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What to Feed a Puppy

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If your dog is like mine, mealtime is his absolute favorite. And if you want your dog to be happy and healthy, the food they eat is absolutely critical.

You’ll want to make sure they’re getting the nutrients they need to grow at a steady pace and stay healthy. Good food and a feeding routine will also make your life easier as a puppy parent.

what to feed a puppy - dog eating

Puppy Feeding Timeline

  • 6 – 12 weeks – You’ll want to start feeding your dog puppy food. Your pup is growing fast and needs the extra nutrition in the ‘puppy’ varieties of food. At this point, you should feed your dog about 4 times per day to space it out.
  • 3 – 6 months – Switch your dog’s feedings down to 3 times per day.
  • 6 – 12 months – Begin feeding your pup twice per day. For small breeds, switch to adult food around 8 months. For large breeds switch around 13 months.

What to Feed a Puppy

When you first get a puppy, it’s best to figure out what food they’re currently eating so you can either continue feeding it to them or gradually transition them to a new puppy food. This is easier on their stomachs than abruptly changing.

Work with the breeder, rescue organization, foster home, or whoever cared for your puppy before you to learn what they were initially being fed.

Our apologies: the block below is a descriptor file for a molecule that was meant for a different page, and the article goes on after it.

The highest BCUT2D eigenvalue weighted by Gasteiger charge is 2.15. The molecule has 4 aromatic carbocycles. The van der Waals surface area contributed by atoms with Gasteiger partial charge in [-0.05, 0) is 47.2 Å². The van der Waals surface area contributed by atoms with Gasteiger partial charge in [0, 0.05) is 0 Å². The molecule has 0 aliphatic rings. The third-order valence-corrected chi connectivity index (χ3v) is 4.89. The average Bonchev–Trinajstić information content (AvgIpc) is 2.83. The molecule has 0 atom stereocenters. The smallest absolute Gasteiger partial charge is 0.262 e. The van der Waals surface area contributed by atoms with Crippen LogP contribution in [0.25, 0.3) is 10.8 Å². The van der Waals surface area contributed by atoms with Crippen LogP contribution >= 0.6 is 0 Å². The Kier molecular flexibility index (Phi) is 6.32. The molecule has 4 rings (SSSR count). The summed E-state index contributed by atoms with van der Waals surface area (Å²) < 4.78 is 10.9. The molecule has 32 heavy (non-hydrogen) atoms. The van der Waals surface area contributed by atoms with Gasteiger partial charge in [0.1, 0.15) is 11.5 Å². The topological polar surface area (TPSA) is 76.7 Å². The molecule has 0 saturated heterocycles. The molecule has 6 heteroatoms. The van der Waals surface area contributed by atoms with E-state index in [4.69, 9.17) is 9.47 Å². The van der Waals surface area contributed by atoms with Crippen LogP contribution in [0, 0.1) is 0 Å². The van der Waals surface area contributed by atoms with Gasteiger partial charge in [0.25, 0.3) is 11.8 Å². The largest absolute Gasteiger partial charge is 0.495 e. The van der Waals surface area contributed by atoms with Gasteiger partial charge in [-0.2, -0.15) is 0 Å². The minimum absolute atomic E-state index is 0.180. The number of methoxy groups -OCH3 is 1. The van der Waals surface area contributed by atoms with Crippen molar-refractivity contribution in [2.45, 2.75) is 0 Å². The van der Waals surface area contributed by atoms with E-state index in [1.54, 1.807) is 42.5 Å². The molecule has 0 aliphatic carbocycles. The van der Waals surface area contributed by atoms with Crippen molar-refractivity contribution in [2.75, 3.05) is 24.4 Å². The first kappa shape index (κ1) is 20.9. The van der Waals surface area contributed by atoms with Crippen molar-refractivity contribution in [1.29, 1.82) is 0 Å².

Selecting the right dog food

When determining what to feed a puppy long-term, it’s a good idea to speak with your vet and see if they have any food recommendations.

When picking dog food, you can choose between canned, semi-moist, or kibble. In most cases, you’ll find kibble to be more economical and well-formulated for what your dog needs.

First, you’ll want to make sure the food fits your dog. The first thing to think about is their age. Start with a puppy formulation and eventually move on to the adult option. (See timeline above for what your pup needs now.)

The next thing to consider is the dog’s size. Some food is formulated for either large or small breeds. Determine which category your dog falls into and pick their dog food accordingly.